Social environment critical to end cycle of substance misuse

Posted on September 13th, 2017

CARBC

Dr. Tim Dyck of the University of Victoria’s Centre for Addictions Research of British Columbia believes that we can learn a lot about alcohol misuse by looking at a student’s social environment.

“They’re in a situation where they’re trying to establish social networks, they’re trying to form their own identity in relation to other people, they’re trying to find the group they fit into to be a part of,” says Dyck.

“In our culture, you generally get the message from the media or advertising by the alcohol industry, and a lot of other ways, that alcohol is critical for socialization.”

When it comes to the university atmosphere, and society as a whole, Krausz thinks that we aren’t very good at addressing the problem of substance use and addiction, or encouraging people to seek help for it.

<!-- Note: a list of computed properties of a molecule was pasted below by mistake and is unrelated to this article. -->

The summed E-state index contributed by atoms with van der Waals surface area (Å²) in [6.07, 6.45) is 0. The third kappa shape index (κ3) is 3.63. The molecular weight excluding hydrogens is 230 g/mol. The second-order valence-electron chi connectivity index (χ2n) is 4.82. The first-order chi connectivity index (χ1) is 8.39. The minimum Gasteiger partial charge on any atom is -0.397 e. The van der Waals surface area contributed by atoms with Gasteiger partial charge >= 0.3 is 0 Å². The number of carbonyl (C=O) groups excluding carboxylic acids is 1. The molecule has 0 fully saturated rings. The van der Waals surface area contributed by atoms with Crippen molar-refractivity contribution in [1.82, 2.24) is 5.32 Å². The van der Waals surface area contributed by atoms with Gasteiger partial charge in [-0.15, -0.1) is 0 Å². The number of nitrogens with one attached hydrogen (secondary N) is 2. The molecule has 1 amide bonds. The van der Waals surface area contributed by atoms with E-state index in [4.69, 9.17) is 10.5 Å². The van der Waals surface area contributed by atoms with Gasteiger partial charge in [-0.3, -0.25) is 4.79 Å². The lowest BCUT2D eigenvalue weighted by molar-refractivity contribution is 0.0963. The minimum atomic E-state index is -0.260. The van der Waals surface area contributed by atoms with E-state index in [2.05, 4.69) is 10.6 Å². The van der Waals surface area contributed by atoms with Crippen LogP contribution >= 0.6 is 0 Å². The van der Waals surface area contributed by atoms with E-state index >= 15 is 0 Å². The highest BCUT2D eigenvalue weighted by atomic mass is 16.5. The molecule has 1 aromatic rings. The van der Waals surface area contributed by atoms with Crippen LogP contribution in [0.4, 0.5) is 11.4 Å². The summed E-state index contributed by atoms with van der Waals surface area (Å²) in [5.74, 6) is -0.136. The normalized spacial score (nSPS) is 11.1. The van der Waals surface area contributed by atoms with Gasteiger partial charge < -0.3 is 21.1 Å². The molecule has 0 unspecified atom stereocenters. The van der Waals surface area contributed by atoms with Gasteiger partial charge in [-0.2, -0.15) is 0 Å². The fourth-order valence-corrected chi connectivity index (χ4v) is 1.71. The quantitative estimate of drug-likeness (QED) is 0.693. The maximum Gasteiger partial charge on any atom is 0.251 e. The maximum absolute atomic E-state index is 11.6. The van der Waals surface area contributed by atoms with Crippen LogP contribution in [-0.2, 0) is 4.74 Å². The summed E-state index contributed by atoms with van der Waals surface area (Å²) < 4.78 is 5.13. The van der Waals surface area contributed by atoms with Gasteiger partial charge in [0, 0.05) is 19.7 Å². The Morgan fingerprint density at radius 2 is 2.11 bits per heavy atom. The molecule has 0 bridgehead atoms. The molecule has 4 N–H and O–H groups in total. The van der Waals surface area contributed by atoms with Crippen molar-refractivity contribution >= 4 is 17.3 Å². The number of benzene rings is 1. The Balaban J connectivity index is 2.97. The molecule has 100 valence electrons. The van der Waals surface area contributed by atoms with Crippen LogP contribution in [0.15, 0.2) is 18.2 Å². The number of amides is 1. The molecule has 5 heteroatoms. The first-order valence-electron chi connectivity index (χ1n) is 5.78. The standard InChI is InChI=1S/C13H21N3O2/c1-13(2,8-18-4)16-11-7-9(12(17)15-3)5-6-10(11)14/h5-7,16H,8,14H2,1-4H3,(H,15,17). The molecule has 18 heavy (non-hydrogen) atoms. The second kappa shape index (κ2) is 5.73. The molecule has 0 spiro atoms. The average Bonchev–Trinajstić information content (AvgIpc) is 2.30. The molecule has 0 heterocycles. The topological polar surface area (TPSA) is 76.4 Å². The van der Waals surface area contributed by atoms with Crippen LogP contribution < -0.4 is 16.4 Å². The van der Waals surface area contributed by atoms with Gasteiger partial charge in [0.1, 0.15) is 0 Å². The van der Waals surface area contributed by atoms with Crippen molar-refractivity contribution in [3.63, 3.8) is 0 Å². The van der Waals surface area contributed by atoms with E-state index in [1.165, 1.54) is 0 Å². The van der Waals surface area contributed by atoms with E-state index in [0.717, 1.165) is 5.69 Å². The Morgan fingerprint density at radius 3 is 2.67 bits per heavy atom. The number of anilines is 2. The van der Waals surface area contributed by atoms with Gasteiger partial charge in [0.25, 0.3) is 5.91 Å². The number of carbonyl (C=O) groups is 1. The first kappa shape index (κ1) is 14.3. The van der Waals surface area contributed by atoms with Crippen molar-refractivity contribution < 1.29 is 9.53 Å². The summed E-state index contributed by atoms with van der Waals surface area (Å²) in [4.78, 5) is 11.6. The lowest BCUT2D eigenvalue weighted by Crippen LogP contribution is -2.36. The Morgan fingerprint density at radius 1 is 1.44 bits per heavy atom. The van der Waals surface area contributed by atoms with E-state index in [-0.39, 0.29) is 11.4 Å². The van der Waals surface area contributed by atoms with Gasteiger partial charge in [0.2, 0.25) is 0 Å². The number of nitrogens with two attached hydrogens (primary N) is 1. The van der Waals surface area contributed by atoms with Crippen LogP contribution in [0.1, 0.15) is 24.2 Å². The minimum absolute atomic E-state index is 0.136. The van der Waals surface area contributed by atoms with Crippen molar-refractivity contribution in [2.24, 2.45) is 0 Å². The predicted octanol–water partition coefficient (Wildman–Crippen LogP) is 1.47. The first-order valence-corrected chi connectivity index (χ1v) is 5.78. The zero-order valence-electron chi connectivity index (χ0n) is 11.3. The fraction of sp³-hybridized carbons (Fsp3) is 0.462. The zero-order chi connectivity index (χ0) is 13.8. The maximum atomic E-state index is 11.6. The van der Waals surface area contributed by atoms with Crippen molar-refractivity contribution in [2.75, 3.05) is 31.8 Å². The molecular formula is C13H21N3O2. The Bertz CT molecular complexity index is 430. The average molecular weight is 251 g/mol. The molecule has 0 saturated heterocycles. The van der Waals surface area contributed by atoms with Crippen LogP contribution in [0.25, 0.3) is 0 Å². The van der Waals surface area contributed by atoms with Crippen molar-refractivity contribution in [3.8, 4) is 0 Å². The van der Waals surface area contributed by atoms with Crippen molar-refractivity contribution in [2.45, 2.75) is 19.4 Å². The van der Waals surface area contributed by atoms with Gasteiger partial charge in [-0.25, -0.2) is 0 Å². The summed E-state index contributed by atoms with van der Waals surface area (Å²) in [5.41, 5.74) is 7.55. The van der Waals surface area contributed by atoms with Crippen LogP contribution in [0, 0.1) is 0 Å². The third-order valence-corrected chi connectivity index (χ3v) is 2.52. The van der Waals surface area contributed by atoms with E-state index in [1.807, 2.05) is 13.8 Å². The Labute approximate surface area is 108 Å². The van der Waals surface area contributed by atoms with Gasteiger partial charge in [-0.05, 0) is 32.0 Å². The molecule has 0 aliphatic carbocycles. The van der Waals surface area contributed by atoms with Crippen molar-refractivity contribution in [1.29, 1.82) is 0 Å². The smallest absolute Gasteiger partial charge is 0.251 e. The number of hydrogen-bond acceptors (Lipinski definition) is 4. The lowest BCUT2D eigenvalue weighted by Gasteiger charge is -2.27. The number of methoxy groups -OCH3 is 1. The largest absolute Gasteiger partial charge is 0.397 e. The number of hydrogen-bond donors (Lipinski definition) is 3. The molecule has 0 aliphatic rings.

Krausz says that the peer group is more critical for reinforcing specific behaviours than authority is, and says that some peer groups can create situations where students view their substance use as normal.

“If students are part of a group where, let’s say, at least heavy use is part of their norms or their behaviours, alcohol use may be a prerequisite to be a part of a specific social network, then the risk is higher to drink heavily or develop more risky consumption.”

Dyck also emphasizes the importance of the peer group, and says it is common for young people to overlook the extent to which they are using alcohol in ways that are bringing about problems or difficulties for them.

“There tends to be, on the part of post-secondary students, a misperception of the norm,” he says. “They tend to overestimate the degree to which their peers around them are using, the extent of that use, and the degree to which their peers approve of unrestrained and unregulated use.”

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